| The Invisible Majority – Women & the Media
Provided by the Women's Media Center
In Search of the Real News in the Primary Coverage
By Carol Jenkins
It was perhaps surprising to hear a presidential candidate reference the irreverent comedy workhorse, Saturday Night Live, in a nationally televised debate—but for those who’ve been tracking Hillary Clinton’s sometimes rough handling by the media, it made sense for her to bring it up.
This past Saturday’s SNL show (blessedly back, thanks to the end of the writers’ strike) had a couple of hilarious skits: one portraying swooning CNN correspondents in the last debate asking Barack Obama a tough question: Was he comfortable? Did he need a pillow?—while attacking Clinton. The other, a “Women’s News” segment with guest host Tina Fey using the “B” word liberally and proudly, in defense of Clinton, closing with the shout that “B… is the new black!”—or totally chic.
The show recognized what many observers had come to feel: that the media has conducted itself poorly and are worthy of parody. And watching Tim Russert, parodying himself last night, scowling eyebrows, raised voice, blustery manner and slightly weird questions—encapsulated what’s wrong with the media. Tim seemed to have the mistaken belief that he was the third debater, an impression only heightened after the debate when Chris Matthews repeatedly lauded Russert on “reeling in” Hillary Clinton with a question on her war vote. Increasingly the media has become the story—and not such a complimentary one. While the “serious” reporters and pundits were this morning condescending of Clinton’s mention of the comedy show, SNL’s take on the coverage seems at least as informative as what shows up on nightly cable shows.
Hillary Clinton and her supporters believe she has been unfairly covered. Howard Wolfson, Clinton’s press secretary complained bitterly this week: “I think it is true, that every time the Obama campaign in this campaign has attacked Senator Clinton in the worst kind of personal ways, attacked her veracity, attacked her credibility, said that she would say or do anything to get elected, the press has largely applauded him."
This past weekend, the drumbeat of reporters who began to agree with them, if only slightly, grew louder. Washington Post media critic Howard Kurtz, on his weekly CNN show Reliable Sources, tackled the subject and concluded that Clinton had grounds to complain, that there was indeed at least the impression of a “pro-Obama press corp.” He was not alone: “There is a gathering sense in the media that Obama has gotten something of a free ride,” Howard Fineman of Newsweek and MSNBC conceded, then went on: “But, fair or not, it is still up to the Clinton campaign to slow that train’s momentum before it is too late, which it almost is.”
Yet recognizing that a bias exists does little to correct the problem.
Interestingly, NBC, the network that carried the debate on its cable outlet MSNBC last night, is a media petrie dish worthy of years of scientific study. The Women’s Media Center has commended NBC for its groundbreaking weeklong coverage of African American women on Nightly News. NBC is also the home of Saturday Night Live, of course.
But MSNBC is also the home of Chris Matthews, David Shuster, and formerly Don Imus, the infamous bad boys of television who have all had to apologize for sexist remarks: Matthews for asserting Clinton’s political career was made possible only because her husband cheated on her; Shuster for claiming Clinton was “pimping out” her daughter by using her in the campaign. In fact, it was Shuster’s comments that briefly jeopardized last night’s debate. Clinton threatened to boycott. Shuster took a two- week suspension and was back on the air last night to report on the debate. The relationship between the Clinton camp and MSNBC talent is described as “a grudge match.”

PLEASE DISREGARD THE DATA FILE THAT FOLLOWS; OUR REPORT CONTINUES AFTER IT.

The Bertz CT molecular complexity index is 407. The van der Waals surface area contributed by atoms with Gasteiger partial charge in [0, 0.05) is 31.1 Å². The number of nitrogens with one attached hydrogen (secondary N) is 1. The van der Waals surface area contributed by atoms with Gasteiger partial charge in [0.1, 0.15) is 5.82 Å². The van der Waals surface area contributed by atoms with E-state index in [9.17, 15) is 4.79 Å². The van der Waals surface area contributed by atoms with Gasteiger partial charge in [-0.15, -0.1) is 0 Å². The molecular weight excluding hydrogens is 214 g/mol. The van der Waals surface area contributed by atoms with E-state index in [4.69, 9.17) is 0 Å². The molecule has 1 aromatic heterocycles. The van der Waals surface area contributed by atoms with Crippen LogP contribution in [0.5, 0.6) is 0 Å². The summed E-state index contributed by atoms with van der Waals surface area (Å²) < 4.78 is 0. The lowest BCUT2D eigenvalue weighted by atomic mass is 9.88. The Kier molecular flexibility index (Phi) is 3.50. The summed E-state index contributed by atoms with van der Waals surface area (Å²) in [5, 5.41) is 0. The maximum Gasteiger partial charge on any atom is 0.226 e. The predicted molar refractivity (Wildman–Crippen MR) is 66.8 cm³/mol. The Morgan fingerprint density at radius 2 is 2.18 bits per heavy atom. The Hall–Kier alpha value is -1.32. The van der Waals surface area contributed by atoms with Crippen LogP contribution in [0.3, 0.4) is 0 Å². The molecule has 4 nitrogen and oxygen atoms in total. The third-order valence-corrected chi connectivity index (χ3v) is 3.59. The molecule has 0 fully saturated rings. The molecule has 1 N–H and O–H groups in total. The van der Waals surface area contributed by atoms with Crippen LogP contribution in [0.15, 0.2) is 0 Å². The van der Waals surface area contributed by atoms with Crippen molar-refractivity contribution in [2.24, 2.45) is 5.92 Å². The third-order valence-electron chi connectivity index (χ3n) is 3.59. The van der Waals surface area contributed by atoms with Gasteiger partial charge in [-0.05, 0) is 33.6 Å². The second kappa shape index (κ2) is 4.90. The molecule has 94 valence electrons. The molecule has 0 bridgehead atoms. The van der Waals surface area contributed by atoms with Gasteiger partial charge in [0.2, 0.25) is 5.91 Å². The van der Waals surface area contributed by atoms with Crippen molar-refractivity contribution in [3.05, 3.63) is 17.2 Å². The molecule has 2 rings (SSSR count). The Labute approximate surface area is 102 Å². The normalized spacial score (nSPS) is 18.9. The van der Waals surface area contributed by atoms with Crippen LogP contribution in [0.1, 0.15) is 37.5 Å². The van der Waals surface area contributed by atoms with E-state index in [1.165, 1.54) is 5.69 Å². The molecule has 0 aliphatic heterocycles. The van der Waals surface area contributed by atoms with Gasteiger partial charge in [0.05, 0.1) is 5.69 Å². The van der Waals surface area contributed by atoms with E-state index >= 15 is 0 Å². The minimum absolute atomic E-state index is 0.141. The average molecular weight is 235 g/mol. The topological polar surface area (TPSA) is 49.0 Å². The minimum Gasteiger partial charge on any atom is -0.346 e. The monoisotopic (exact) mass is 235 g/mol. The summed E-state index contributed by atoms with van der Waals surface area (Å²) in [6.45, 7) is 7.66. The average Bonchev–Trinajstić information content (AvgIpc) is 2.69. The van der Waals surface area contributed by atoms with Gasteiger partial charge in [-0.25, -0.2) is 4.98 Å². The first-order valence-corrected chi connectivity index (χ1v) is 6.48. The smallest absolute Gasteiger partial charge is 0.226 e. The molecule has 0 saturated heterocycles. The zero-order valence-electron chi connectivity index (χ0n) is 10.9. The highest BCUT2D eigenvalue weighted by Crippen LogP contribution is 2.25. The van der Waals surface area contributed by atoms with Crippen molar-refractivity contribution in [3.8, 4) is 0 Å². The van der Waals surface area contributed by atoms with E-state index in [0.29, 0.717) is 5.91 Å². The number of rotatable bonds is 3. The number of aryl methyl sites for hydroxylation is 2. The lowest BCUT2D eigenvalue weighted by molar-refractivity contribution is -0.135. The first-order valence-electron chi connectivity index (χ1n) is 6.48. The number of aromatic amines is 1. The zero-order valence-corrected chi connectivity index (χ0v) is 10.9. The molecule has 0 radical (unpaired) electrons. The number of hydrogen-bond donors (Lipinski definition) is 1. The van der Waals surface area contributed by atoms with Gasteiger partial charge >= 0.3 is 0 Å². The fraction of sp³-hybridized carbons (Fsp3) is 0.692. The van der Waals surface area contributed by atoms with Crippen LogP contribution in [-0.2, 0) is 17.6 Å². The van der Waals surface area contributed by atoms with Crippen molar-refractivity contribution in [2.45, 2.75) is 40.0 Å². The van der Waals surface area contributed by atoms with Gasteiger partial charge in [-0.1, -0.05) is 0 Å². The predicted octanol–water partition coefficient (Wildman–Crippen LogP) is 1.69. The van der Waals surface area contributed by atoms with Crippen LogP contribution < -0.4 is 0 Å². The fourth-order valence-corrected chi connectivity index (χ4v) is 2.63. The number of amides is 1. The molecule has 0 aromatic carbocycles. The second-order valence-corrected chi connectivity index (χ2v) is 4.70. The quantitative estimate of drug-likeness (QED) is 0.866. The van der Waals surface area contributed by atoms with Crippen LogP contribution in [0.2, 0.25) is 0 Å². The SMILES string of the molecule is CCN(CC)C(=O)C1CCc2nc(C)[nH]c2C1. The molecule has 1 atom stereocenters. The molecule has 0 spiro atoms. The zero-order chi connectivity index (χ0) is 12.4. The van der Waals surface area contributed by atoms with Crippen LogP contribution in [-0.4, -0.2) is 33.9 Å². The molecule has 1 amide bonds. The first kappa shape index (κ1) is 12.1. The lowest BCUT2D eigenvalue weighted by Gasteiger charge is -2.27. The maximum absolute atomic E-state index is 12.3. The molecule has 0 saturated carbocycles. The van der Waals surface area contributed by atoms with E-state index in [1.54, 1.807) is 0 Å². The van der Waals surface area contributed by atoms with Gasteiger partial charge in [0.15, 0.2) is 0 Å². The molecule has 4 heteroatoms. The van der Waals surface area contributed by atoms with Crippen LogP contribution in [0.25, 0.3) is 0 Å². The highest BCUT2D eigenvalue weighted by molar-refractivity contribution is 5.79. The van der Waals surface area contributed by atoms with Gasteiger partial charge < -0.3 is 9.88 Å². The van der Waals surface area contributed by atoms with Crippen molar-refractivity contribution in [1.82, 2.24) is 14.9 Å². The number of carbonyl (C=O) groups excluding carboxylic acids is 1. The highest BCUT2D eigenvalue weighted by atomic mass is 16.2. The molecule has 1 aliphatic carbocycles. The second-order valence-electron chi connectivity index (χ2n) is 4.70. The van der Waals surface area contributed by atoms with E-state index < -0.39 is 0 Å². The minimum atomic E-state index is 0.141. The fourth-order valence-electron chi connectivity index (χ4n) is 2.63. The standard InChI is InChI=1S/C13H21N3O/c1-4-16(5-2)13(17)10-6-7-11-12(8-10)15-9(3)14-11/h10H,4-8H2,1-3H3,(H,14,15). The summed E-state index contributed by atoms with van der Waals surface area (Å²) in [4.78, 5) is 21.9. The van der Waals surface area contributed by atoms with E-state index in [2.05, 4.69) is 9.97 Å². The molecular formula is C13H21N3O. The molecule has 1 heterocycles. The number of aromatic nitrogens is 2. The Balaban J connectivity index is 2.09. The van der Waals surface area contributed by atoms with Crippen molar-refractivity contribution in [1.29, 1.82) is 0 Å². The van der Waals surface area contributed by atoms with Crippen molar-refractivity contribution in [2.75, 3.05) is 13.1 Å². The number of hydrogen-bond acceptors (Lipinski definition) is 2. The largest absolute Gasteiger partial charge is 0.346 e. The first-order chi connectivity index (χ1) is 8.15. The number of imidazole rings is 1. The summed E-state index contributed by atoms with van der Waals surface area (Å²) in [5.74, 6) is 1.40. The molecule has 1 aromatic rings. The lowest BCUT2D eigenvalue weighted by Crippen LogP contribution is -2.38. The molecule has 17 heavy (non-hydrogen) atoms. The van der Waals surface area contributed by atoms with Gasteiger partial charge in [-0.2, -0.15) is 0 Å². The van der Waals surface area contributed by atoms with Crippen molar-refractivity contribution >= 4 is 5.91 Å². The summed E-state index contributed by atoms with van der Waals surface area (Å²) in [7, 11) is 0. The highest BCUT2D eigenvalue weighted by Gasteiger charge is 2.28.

In the run-up to the debate last night we watched Chris, Tucker, Keith, and Chris again, then Tim with Brian Williams (the only one of the evening, by the way, to come off looking journalistic.) What was wrong with this picture? As the Women’s Media Center has pointed out before, and to NBC executives personally, we believe the absence of women in this prime time line-up does a disservice to viewers—and to the information process. And knowing the history of line-crossing, it’s hard not to read disdain on their faces as they describe Hillary Clinton.
The Women’s Media Center submitted a series of questions to both NBC and CNN for the last two debates, including one about stemming the epidemic of violence against women. A little less personal grandstanding, and more thoughtfulness, might have allowed an opening for at least one new question for both candidates to answer.
But the media’s problems are not confined to NBC, nor are they purely of sexism, or even the absence of women. The news profession is suffering from a more fundamental sickness that needs an immediate cure. The media needs to step back into its role of gathering the facts, doing the exhaustive research, and reporting to the citizens of this country what they need to know.
A writer, producer, and Emmy award-winning former television anchor and correspondent, Carol Jenkins knows first-hand the importance and ongoing challenges faced by women in the media. Well-known for her tenure with WNBC-TV in New York, Jenkins now serves as president of the Women’s Media Center, a nonprofit advocacy organization founded in 2005 to make women visible and powerful in the media.
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The Women's Media Center was founded in 2005 by Jane Fonda, Robin Morgan and Gloria Steinem to make women more visible and powerful in the media. The WMC places female voices into the media, offers media training, and publishes original reports and commentaries as well as links to women columnists and bloggers, news organizations, and journalism sources on its Web site, www.womensmediacenter.com.